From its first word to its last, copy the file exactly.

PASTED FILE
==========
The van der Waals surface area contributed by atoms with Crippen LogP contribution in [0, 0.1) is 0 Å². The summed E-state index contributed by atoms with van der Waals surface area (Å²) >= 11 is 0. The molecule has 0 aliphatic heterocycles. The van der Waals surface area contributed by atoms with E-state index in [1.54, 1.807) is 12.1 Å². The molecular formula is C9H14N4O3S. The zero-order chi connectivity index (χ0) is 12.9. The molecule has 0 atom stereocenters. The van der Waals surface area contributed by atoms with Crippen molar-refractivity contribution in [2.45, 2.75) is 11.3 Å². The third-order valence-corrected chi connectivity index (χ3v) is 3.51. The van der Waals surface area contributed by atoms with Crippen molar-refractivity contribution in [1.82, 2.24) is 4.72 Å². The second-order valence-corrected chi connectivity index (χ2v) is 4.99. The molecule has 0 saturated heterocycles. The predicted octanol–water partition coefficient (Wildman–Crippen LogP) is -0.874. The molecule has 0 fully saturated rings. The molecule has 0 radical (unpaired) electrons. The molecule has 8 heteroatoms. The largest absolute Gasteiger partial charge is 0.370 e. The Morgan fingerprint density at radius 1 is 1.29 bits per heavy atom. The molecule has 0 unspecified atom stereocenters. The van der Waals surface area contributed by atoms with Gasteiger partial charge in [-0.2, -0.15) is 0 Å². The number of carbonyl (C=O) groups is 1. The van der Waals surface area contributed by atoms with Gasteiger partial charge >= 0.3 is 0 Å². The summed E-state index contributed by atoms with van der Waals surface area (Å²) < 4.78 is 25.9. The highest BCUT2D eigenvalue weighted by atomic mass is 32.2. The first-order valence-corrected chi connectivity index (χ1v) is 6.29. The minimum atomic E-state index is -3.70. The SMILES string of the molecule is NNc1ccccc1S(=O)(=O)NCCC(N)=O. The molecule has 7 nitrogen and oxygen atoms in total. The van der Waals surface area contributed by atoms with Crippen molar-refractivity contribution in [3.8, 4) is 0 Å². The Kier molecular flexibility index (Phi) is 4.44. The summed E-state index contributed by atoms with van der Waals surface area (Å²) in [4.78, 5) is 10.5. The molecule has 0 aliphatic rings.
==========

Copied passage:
The van der Waals surface area contributed by atoms with Crippen LogP contribution in [0, 0.1) is 0 Å². The summed E-state index contributed by atoms with van der Waals surface area (Å²) >= 11 is 0. The molecule has 0 aliphatic heterocycles. The van der Waals surface area contributed by atoms with E-state index in [1.54, 1.807) is 12.1 Å². The molecular formula is C9H14N4O3S. The zero-order chi connectivity index (χ0) is 12.9. The molecule has 0 atom stereocenters. The van der Waals surface area contributed by atoms with Crippen molar-refractivity contribution in [2.45, 2.75) is 11.3 Å². The third-order valence-corrected chi connectivity index (χ3v) is 3.51. The van der Waals surface area contributed by atoms with Crippen molar-refractivity contribution in [1.82, 2.24) is 4.72 Å². The second-order valence-corrected chi connectivity index (χ2v) is 4.99. The molecule has 0 saturated heterocycles. The predicted octanol–water partition coefficient (Wildman–Crippen LogP) is -0.874. The molecule has 0 fully saturated rings. The molecule has 0 radical (unpaired) electrons. The molecule has 8 heteroatoms. The largest absolute Gasteiger partial charge is 0.370 e. The Morgan fingerprint density at radius 1 is 1.29 bits per heavy atom. The molecule has 0 unspecified atom stereocenters. The van der Waals surface area contributed by atoms with Gasteiger partial charge in [-0.2, -0.15) is 0 Å². The number of carbonyl (C=O) groups is 1. The van der Waals surface area contributed by atoms with Gasteiger partial charge >= 0.3 is 0 Å². The summed E-state index contributed by atoms with van der Waals surface area (Å²) < 4.78 is 25.9. The highest BCUT2D eigenvalue weighted by atomic mass is 32.2. The first-order valence-corrected chi connectivity index (χ1v) is 6.29. The minimum atomic E-state index is -3.70. The SMILES string of the molecule is NNc1ccccc1S(=O)(=O)NCCC(N)=O. The molecule has 7 nitrogen and oxygen atoms in total. The van der Waals surface area contributed by atoms with Crippen molar-refractivity contribution in [3.8, 4) is 0 Å². The Kier molecular flexibility index (Phi) is 4.44. The summed E-state index contributed by atoms with van der Waals surface area (Å²) in [4.78, 5) is 10.5. The molecule has 0 aliphatic rings.